Burt Malkiel: You know, it’s not easy to save. It’s much easier to spend now. But in many cases, it may be tough, but that’s the only way that people can catch up. Now, the behavioral colleagues of mine have developed, I think, some wonderful methods for doing it. One would be the following: Make yourself save. Before you get a penny out of your paycheck, make sure that they take out the necessary amount for your IRA and for your 401(k). Because money you don’t see, you’re not going to — you’re not as likely to spend.
So if you want, go and trick yourself into doing it. And if you failed to save earlier, trick yourself by having more money come out before you see anything. The other thing that, again, some of my behavioral colleagues have invented, is something called a “save more tomorrow” plan. And let’s say that you’re in your fifties, you haven’t saved enough, but you’re barely making ends meet. You’re just at the end of the pay period, you’ve spent all your money. I can’t save anymore. We just can’t — we’re spending every penny that I earn.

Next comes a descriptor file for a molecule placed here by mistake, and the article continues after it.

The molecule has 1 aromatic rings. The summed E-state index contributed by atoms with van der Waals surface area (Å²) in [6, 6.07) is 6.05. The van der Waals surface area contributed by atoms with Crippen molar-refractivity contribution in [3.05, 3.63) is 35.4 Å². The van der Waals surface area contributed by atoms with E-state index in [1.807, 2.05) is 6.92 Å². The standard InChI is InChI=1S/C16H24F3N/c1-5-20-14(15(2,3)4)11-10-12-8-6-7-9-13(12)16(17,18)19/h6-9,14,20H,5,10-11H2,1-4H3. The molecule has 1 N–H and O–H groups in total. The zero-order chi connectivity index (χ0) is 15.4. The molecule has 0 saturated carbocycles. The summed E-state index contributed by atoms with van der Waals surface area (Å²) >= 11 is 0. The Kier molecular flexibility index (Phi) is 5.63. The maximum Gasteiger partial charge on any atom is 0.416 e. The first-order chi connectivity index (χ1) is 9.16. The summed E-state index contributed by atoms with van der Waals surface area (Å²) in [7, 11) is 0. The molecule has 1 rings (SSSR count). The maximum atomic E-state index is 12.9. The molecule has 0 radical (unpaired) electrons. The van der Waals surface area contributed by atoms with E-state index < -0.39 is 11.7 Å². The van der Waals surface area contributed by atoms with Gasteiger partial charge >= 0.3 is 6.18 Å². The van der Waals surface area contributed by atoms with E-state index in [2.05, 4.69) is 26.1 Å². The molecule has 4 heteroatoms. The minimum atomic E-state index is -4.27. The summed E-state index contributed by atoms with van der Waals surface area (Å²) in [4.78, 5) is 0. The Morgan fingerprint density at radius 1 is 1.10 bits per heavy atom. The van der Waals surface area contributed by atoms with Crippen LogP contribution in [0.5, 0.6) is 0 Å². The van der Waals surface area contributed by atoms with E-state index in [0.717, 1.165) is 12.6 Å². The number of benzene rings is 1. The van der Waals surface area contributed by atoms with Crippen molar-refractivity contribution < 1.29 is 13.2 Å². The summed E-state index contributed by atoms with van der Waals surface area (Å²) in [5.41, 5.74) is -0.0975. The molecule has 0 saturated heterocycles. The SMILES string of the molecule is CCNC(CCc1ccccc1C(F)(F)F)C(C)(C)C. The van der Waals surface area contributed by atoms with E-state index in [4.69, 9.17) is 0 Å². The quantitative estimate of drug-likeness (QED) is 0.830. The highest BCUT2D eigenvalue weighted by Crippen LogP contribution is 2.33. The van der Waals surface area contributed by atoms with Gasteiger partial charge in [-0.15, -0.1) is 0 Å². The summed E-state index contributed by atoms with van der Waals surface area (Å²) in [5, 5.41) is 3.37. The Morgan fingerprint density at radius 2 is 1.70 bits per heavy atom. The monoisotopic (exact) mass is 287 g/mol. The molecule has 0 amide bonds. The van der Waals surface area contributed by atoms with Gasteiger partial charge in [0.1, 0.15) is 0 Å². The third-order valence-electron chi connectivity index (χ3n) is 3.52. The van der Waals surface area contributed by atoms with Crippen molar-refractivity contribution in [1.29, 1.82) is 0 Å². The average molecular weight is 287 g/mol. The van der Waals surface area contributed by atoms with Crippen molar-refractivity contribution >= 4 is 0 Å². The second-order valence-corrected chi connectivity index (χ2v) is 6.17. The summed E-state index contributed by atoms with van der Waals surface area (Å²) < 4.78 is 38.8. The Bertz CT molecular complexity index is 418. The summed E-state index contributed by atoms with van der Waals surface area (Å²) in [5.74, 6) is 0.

Okay, do the following with your employer. At my next raise, maybe it’s a 2%, 3%, 4% raise, let me have only 2 percentage points of the 4% raise and take the other 2% and put it into saving.
In other words, save more tomorrow, and you’ll still get a little more in your paycheck for current expenses. And this has worked extremely well in many of the companies that have tried it. And it’s a wonderful technique that individuals can use themselves if they simply can’t save another dollar today. Okay, put yourself on automatic pilot that you’ll save it tomorrow.